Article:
Stakeholders are voicing apprehensions over the possible impact of the Broadcasting Services (Regulation) Bill, 2023 on the news and current affairs genre, with growing concerns about potentially limiting creative freedom.
The Ministry of Information and Broadcasting aims to replace the outdated Cable Television Networks (Regulation) Act of 1995 with the Broadcasting Services bill.
Section 20 of the bill stands out as a grey area for stakeholders in the news business, especially independent creators. They fear getting caught between the benefits of credibility that the regulations bring and the potential drawbacks of censorship that could accompany it.
“While it’s good for the content creators and independent journalists’ community to be regulated, I am a bit sceptical about the execution and the final result of this move… I would want authorities to vet and/or filter the content being published left, right and centre, but there’s an equal amount of concern about some parts of the system using it to suit their agenda(s),” said an independent news content creator, who did not want to be identified.
What does Section 20 say?
This section is dedicated to news and current affairs programmes.
It says, “Any person who broadcasts news and current affairs programmes through an online paper, news portal, website, social media intermediary, or other similar medium but excluding publishers of newspapers and replica e-papers of such newspapers, as part of a systematic business, professional, or commercial activity shall adhere to the Programme Code and Advertisement Code.”
The provisions of the act, as applicable to OTT broadcasting network operators, shall also apply with necessary changes to such persons, and the government may prescribe rules and issue guidelines.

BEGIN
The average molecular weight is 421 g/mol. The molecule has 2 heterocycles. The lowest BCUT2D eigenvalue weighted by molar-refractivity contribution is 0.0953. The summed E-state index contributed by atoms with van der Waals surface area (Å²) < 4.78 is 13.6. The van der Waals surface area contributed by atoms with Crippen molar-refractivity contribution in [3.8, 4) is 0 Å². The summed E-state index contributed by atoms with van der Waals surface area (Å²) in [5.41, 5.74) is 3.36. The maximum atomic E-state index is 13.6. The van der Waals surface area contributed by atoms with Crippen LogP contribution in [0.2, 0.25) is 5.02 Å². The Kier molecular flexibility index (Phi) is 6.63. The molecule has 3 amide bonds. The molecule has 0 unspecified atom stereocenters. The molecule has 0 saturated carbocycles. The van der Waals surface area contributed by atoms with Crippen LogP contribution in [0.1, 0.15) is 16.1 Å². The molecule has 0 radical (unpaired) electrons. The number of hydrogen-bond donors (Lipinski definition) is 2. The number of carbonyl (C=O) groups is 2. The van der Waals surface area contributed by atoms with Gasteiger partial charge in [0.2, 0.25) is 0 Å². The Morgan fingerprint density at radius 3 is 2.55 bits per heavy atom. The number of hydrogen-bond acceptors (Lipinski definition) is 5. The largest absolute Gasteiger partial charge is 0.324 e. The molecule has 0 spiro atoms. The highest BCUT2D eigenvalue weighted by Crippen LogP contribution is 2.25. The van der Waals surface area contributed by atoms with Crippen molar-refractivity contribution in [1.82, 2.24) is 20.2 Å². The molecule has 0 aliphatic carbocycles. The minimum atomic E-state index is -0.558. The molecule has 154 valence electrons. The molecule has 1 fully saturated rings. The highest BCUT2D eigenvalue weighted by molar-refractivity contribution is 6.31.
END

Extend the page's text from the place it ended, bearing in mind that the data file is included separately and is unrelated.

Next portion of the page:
What do we know about programme and advertising codes?
Programme and advertising codes are prescribed under the Cable Television Network Rules, 1994. Among other things, the Programme Code says no programme that offends good taste or decency, contains criticism of friendly countries, attacks religions or communities, is not suitable for unrestricted public exhibition and others should be carried by cable services.
The Advertising Code bars content that offends morality, decency and religious susceptibilities of subscribers, among other things.
Section 19 of the bill says different programme codes and advertising codes may be prescribed for programmes and advertisements carried by linear broadcasting services, on-demand broadcasting services, radio broadcasting services and any other category of broadcasting service as notified by the Central government.
Stakeholders argue that Section 20 of the bill may have wide-ranging consequences on independent journalists who rely on digital platforms such as social media to publish news.
“This rule is not limited to journalists; it also extends to individuals sharing news on online blogs or platforms. This sparks concerns as someone sharing news on social media may face liability if the broadcaster, broadcasting network, self-regulatory organisation, or a government-appointed council deems non-compliance with the codes,” said an expert on condition of anonymity.
Stakeholders said such regulations could jeopardise access to a variety of perspectives. They argued that individuals broadcasting news may tailor their content to align with government preferences to avoid penalties for non-compliance, potentially limiting the diversity of viewpoints available to users.
Another journalist who exited mainstream media to start independent news offerings across social media channels said, “When a large media organisation is questioned under these provisions, they have a battery of lawyers and public policy specialists to manage the situation or tone down the order, but an individual creator has no such resources.”
There is need for more clarity on all these provisions of the bill.
“It would help to know if the programme and advertising codes are the same ones that are defined in the Cable Television Network Rules, 1994. In case they are, there needs to be clear definitions of vague terms used in the act such as good taste and decency,” the stakeholders added.